Although companies can’t force employees to maintain healthier lifestyles, they can make it much easier for them to do so. Offering discounts at health clubs and creating pre-, post-, and mid-work exercise groups are great ways to encourage physical activity. And providing healthy food options and detailed nutritional information helps employees make good eating choices. That’s why USConnect’s The Right Choice…For a Healthier You™ program gives employees the information and options they need to make good nutritional decisions.

Employee productivity comes down to the choices of each employee, but armed with the right research and some great food choices, HR departments can improve productivity across the board.

 

 

 

How to Encourage Better Recycling in Your Company

Sustainability Focus: Recycling

Modern materials recycling—converting paper, metal, and plastics into reusable materials—got its start in the 1970s, along with the rise of modern environmentalism. The first Earth Day was celebrated in 1970, and in 1976, Massachusetts received a grant from the Environmental Protection Agency (EPA) to pilot a curbside collection program for mixed materials collection. By 1992, there were 5,404 curbside recycling programs, and by 2017, these programs—most of which offer single-stream recycling—are nearly ubiquitous in municipal areas.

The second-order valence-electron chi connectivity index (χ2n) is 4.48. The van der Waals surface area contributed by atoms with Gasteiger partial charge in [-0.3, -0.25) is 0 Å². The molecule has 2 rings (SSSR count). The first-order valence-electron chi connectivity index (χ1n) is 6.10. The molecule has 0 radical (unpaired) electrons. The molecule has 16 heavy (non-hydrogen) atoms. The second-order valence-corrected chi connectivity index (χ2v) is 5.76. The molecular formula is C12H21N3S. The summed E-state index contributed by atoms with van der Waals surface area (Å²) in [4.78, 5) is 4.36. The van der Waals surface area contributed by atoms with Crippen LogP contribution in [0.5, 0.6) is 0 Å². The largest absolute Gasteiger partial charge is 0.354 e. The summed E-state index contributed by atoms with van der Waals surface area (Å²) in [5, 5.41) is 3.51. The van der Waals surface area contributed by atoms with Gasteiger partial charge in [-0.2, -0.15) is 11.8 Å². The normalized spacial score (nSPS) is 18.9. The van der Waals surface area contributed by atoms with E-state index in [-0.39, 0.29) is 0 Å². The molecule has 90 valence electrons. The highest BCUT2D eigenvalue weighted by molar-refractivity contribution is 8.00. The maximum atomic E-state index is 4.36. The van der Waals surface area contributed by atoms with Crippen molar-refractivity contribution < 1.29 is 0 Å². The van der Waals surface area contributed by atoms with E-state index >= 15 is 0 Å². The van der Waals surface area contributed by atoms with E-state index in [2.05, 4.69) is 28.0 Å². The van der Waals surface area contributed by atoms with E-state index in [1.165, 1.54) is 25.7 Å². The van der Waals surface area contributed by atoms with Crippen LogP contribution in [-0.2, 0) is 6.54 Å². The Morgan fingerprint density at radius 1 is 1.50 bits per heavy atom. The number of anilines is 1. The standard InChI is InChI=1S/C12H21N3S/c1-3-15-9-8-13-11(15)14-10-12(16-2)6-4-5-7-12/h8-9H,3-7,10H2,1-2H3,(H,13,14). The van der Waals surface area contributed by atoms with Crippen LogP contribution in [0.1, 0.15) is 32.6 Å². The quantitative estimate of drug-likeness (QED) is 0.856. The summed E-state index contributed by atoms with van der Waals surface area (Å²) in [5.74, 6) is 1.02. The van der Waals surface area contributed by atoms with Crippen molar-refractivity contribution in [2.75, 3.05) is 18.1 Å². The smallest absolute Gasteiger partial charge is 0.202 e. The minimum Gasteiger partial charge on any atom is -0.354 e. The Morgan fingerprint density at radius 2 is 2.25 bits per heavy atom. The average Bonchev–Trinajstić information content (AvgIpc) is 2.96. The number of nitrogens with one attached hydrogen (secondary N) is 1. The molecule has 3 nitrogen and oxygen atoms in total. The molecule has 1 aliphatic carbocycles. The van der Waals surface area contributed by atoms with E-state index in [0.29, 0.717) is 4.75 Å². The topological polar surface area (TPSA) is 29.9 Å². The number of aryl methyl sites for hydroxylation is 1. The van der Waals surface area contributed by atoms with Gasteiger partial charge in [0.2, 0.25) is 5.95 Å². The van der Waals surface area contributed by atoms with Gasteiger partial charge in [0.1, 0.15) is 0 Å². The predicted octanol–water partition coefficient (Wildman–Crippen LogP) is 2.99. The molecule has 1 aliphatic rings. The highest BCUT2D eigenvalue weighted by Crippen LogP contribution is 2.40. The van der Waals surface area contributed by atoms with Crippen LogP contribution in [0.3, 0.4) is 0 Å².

How to Encourage Better Recycling in Your Company

The aim of recycling programs has always been to recycle more: to divert more waste from landfills. To that end, recycling companies have focused on making it easier to recycle common materials. The accessibility of recycling receptacles makes it just as easy to recycle materials as it is to throw them in a regular trash can (one that sends waste to a landfill rather than a recycling center). Now, the act of recycling paper, metal, and plastic has become a habit for many people.

The EPA recommends that everyone “Reduce, Reuse, and Recycle.” These three commandments are ordered hierarchically; you should first reduce the amount of resources you use—then reuse whatever you can. When all else fails, recycle what you can. Recycling is certainly an important component of being environmentally responsible. However, recycling should not be an end in itself; it should be seen as a means to the end of reusing materials. Running recycling programs is expensive; for-profit materials management companies make their profit by selling the feedstocks—recycled materials—that result from the recycling process.